4.285 out of 5 from 39 votes
Down in the Mississippi delta, RJ has a stable life and loving wife, but what he really wants is to play the blues better than anyone around - a dream he'd be willing to give up just about anything to attain. One night at the juke he hears a rumor that if a man stands at the crossroads at midnight and plays a song, the devil will appear and transform him into an expert bluesman in exchange for his soul. Later, in a drunken stupor, RJ accidentally does just that, dooming his happy life. With nothing to return to, he sets off on the road where he'll face gangsters, a small prohibition town determined to lynch him, and the devil himself.
Not every historical event or figure will make it into the history books. Often, influential people and fascinating events fall to the wayside, where they are quickly buried beneath the sands of time. Baseball legend Ty Cobb, renowned inventor Nicola Tesla, and Typhoid Mary - a woman responsible for spreading the lethal typhoid fever during her career as a cook - are just a few significant figures that are often forgotten entirely... until now.
A couple of chapters from Lives of Eccentrics reminded my of Me and the Devil Blues, but the most obvious similarities were in the chapter on baseball legend Ty Cobb. Cobb is exactly like most of the villains in MatDB: violent tendencies, every emotion contorts his face, unrelenting egotism and racism. Additionally, both are historical, and most of the stories in both take place in early 1900s America, a setting that's rare in manga/anime.
Senou Souichirou is a ronin with a mysterious past and a terrible secret: he is possessed by a fox demon whose bloodlust awakens during combat. To escape his fate, the man relocates to Edo and replaces his blade for one of non-lethal bamboo. And while the ronin's neighbors are initially suspicious of this odd man who chases butterflies, befriends children, and can find beauty is the most unconventional of places, they eventually accept him into the community. But with assassins and his own inner demons constantly threatening to break the peace, it seems that Souichirou's new life will be far from restful...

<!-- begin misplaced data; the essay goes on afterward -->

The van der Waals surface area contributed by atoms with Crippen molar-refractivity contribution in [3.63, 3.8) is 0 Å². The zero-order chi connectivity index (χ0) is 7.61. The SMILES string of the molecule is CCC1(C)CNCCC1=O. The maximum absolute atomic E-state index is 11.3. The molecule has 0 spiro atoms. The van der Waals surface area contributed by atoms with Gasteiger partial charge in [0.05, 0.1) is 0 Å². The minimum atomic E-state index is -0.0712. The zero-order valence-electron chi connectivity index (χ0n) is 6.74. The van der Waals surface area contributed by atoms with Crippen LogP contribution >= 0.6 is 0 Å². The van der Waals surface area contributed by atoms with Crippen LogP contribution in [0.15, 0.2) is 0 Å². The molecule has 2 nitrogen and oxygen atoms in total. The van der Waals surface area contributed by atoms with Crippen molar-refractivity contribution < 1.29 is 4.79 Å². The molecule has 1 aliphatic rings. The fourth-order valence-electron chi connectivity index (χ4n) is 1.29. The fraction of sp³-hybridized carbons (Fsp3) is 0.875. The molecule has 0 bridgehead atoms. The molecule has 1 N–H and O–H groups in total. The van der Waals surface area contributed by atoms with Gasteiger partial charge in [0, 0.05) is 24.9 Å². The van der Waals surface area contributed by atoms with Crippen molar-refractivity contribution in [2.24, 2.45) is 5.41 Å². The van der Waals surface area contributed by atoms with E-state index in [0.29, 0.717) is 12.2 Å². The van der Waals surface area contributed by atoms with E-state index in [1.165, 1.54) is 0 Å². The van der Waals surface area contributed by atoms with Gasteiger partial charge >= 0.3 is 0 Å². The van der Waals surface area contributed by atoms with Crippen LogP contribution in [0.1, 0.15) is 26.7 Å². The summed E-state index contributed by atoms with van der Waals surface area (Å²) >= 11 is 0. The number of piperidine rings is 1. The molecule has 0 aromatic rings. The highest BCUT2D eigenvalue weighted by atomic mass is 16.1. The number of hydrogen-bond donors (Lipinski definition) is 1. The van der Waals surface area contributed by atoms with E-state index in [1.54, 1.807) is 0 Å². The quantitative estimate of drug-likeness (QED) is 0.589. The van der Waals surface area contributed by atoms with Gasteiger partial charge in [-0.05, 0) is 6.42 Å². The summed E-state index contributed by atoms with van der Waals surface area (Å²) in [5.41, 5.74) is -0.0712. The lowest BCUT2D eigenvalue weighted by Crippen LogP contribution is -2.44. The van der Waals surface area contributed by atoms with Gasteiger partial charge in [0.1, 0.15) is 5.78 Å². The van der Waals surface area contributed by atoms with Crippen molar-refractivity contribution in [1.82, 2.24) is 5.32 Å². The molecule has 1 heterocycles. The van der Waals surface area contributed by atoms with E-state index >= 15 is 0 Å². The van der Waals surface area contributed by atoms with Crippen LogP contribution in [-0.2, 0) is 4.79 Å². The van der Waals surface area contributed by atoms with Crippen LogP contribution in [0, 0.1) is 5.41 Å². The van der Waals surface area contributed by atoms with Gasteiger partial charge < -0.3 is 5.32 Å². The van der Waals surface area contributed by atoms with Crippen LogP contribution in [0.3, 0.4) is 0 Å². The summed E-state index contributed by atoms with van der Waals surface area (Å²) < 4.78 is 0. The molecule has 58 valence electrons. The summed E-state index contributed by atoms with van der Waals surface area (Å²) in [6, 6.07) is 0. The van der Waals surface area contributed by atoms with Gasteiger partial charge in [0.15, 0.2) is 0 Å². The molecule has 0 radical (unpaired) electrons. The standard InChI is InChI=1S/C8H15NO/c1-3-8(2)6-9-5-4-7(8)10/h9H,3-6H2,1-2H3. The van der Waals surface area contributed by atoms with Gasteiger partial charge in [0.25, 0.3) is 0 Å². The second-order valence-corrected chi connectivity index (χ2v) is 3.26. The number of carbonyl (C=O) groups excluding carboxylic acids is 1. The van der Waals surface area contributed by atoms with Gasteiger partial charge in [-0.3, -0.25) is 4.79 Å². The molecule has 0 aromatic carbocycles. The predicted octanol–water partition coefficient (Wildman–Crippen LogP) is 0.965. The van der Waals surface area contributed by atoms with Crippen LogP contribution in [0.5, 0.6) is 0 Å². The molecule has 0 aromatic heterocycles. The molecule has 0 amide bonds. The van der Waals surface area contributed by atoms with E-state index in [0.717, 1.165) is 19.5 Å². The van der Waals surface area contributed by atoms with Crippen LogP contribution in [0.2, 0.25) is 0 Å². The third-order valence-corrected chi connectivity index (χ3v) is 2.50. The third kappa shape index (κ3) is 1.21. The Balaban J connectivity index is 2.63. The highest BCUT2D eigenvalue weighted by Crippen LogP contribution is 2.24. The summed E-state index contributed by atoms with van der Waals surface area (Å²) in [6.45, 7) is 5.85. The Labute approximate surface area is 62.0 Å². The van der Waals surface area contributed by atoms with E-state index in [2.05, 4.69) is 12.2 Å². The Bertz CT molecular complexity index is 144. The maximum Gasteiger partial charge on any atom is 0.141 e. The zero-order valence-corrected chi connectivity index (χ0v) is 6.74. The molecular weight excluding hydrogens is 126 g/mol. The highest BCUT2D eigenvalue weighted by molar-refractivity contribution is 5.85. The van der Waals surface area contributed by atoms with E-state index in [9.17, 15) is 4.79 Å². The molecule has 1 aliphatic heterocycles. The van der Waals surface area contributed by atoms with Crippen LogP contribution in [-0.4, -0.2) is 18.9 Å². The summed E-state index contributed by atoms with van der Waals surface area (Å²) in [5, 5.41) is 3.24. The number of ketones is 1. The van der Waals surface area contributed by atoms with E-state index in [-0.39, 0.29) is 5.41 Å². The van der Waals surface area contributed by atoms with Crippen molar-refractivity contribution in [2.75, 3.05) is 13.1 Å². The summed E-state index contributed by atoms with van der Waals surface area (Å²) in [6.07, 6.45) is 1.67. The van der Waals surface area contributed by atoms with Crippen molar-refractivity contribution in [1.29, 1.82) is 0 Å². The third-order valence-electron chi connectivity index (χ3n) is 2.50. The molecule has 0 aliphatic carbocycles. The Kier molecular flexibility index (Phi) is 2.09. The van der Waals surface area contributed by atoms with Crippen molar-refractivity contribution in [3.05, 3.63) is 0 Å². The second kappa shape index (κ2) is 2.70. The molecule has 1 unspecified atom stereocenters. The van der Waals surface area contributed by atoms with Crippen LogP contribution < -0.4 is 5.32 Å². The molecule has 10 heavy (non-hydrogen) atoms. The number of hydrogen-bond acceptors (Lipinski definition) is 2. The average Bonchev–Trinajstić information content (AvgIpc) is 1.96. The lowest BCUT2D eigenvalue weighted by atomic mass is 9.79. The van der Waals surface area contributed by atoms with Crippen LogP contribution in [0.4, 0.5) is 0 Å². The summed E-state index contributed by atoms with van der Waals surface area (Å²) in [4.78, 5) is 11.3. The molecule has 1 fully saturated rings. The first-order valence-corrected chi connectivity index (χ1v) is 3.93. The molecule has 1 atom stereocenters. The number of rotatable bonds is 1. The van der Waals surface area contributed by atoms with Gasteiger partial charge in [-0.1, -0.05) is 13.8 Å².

Takemitsu Zamurai and Me and the Devil Blues are phenomenal seinen manga about two men with literal inner demons.
Both intersperse moments of graphic violence and bone-chilling creepiness with scenes of normal people doing normal things. They're also very well-researched (both are historical), have some of the most finely-crafted plots I've seen in manga, and two of the best art styles as well (though they're at complete opposite sides of the spectrum).
In sum: Go read both of them. Right now.